E-Levy: No amount of talks or reduction is needed; just scrap it – ASEPA to Ken Ofori Atta

By Eric Nana Yaw Kwafo
Politics ASEPA Executive Director Mensah Thompson
DEC 6, 2021 LISTEN
ASEPA Executive Director Mensah Thompson

Civil Society Organisation (CSO), the Alliance for Social Equity and Public Accountability (ASEPA) is asking Finance Minister Ken Ofori-Atta to forget about talks and just scrap the controversial Electronic Transaction Levy (E-Levy).

At a press conference on Monday, December 6, 2021, to announce some adjustments made to the 2022 budget statement and economic policy proposal of the government, Mr. Ken Ofori-Atta noted that the position of implementing a tax of 1.75% on electronic transactions has not changed although consultations are ongoing.

“On the matter of the E-levy, having regard to its serious fiscal implications, we will continue our consultations with the Minority Caucus in Parliament and other relevant stakeholders, with a view to achieving consensus and reverting to the House in the shortest possible time,” the Finance Minister told the media.

Reacting to the press conference, ASEPA has released a statement calling for a total scrapping of the E-Levy.

According to him, Ghanaians have made it clear they are against the levy and for that matter, any amendment to the budget should capture it as removed for good.

“On the E-Levy, the general position is still 0% e-levy. No amount of talks or reduction is needed, a total scrap is what is required and it must properly be stated clearly in the amended budget that would be taken to Parliament for approval,” the ASEPA statement signed by Executive Director Mensah Thompson has said.

Read the full ASEPA statement below:

Mensah Thompson of ASEPA writes...


Folks the finance minister in a Press Briefing this afternoon announced some adjustments made to the 2022 budget.

For the avoidance of doubt the following is our reaction to the adjustments....

1. The November 30th approval referenced by the Minister is thanks and void, the 2022 budget still remains unapproved and the first point of addressing this budgetary chaos is to address the impasse in Parliament.

Any attempt to pass the November 30th charade as an approval of the 2022 budget would lead to further stale mate and non-cooperation from stakeholders.

2. The GHC10Million cedis allocated to the Keta Sea Defense Project after the deadly disaster is extremely inadequate.

The fact that the GHC10Million is also going to finance just the feasibility studies alone without any proper plan to finance the actual sea defense structure that would protect the inhabitants of Keta from another disaster is extremely disingenuous.

The Volta caucus in Parliament must reject the GHC10million offer and peg the allocations to the Keta Sea Defense project for the 2022 financial year to at least GHC100million.

This would ensure that by next year when the high tide season begins, there would at least be a tangible structure on the ground to protect the people.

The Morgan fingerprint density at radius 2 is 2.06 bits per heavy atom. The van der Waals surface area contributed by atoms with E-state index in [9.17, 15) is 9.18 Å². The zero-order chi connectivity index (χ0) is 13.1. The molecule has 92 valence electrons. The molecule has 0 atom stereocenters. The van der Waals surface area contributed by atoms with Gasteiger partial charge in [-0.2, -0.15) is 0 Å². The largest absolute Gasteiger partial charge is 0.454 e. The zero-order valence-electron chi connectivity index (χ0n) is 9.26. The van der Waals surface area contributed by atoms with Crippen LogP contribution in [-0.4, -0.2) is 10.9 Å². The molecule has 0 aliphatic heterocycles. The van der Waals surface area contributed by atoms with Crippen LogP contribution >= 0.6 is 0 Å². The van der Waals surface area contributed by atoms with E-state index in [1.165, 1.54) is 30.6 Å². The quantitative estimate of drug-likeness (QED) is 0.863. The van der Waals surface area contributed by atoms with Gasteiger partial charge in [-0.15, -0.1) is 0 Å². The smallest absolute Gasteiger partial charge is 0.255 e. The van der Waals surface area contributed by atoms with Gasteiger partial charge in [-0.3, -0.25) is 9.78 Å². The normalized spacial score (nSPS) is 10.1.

3. Agyapa cannot be entertained in any economic discussions in Ghana now let alone to mention it in a National budget, whether Agyapa was for information purposes or for whatever reason it was mentioned in the budget should be removed entirely from it before approved can be guaranteed.

4. The Aker/GNPC deal should be properly amended to reflect the terms of the approval by Parliament.

If the Financials of the transaction are not ready, why are they in the budget?

5. On the E-Levy, the general position is still 0% e-levy.

No amount of talks or reduction is needed, a total scrap is what is required and it must properly be stated clearly in the amended budget that would be taken to Parliament for approval.

6. On the benchmark values, the traders and importers have made it clear, that it would make Ghana’s port uncompetitive, it's removal would create a withdrawal effect that would move traffic away to neighbouring free and cheaper ports.

It's effect on prices of commodities and inputs for industries could also move the general prices of good and services in the country up and therefore should be maintained as it is, government must listen to these legitimate concerns and that should reflect in the amended budget.

7. On the You- start program, Government must provide a clearer roadmap for disbursement and implementation of the program so it doesn't become a Political slush fund for Party foot soldiers which would not make any meaningful impact as far as reduction of unemployment and job creation is concerned.

Finally, even though these amendments shows a goodwill on the side of government to engage, a press conference is not the right forum, the public doesn't approve budgets, neither does the press, Parliament does.

And so the Minister should put all these modifications in an amended budget and present it to the house for approval.

Parliament doesn't approve a budget for you, then you and go sit in your office, do your own modifications and then call the press and tell them.

That is obviously not the procedure for approving budgets in this country, we insist the Finance Minister must do the right thing and go back to Parliament and present the amended budget to the house for approval otherwise whatever is done is of no effect and he would be held responsible for the illegality.


Mensah Thompson

Executive Director,ASEPA


Eric Nana Yaw Kwafo
Eric Nana Yaw Kwafo


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